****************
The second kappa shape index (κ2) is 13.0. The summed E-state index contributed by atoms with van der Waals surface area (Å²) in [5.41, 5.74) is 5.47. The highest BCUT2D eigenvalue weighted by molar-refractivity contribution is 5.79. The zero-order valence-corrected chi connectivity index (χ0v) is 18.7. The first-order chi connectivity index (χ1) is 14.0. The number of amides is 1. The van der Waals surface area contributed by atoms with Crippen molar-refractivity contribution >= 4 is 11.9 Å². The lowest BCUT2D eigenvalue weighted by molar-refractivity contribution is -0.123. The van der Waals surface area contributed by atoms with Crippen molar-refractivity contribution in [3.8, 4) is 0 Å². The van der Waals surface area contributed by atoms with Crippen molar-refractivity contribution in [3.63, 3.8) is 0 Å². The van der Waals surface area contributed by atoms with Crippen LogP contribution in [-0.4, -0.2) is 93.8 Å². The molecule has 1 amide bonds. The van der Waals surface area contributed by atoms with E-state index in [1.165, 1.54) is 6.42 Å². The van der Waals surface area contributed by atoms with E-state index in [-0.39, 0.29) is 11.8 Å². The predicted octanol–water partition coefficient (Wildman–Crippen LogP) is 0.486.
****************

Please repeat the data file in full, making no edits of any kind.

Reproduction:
The second kappa shape index (κ2) is 13.0. The summed E-state index contributed by atoms with van der Waals surface area (Å²) in [5.41, 5.74) is 5.47. The highest BCUT2D eigenvalue weighted by molar-refractivity contribution is 5.79. The zero-order valence-corrected chi connectivity index (χ0v) is 18.7. The first-order chi connectivity index (χ1) is 14.0. The number of amides is 1. The van der Waals surface area contributed by atoms with Crippen molar-refractivity contribution >= 4 is 11.9 Å². The lowest BCUT2D eigenvalue weighted by molar-refractivity contribution is -0.123. The van der Waals surface area contributed by atoms with Crippen molar-refractivity contribution in [3.8, 4) is 0 Å². The van der Waals surface area contributed by atoms with Crippen molar-refractivity contribution in [3.63, 3.8) is 0 Å². The van der Waals surface area contributed by atoms with Crippen LogP contribution in [-0.4, -0.2) is 93.8 Å². The molecule has 1 amide bonds. The van der Waals surface area contributed by atoms with E-state index in [1.165, 1.54) is 6.42 Å². The van der Waals surface area contributed by atoms with E-state index in [-0.39, 0.29) is 11.8 Å². The predicted octanol–water partition coefficient (Wildman–Crippen LogP) is 0.486.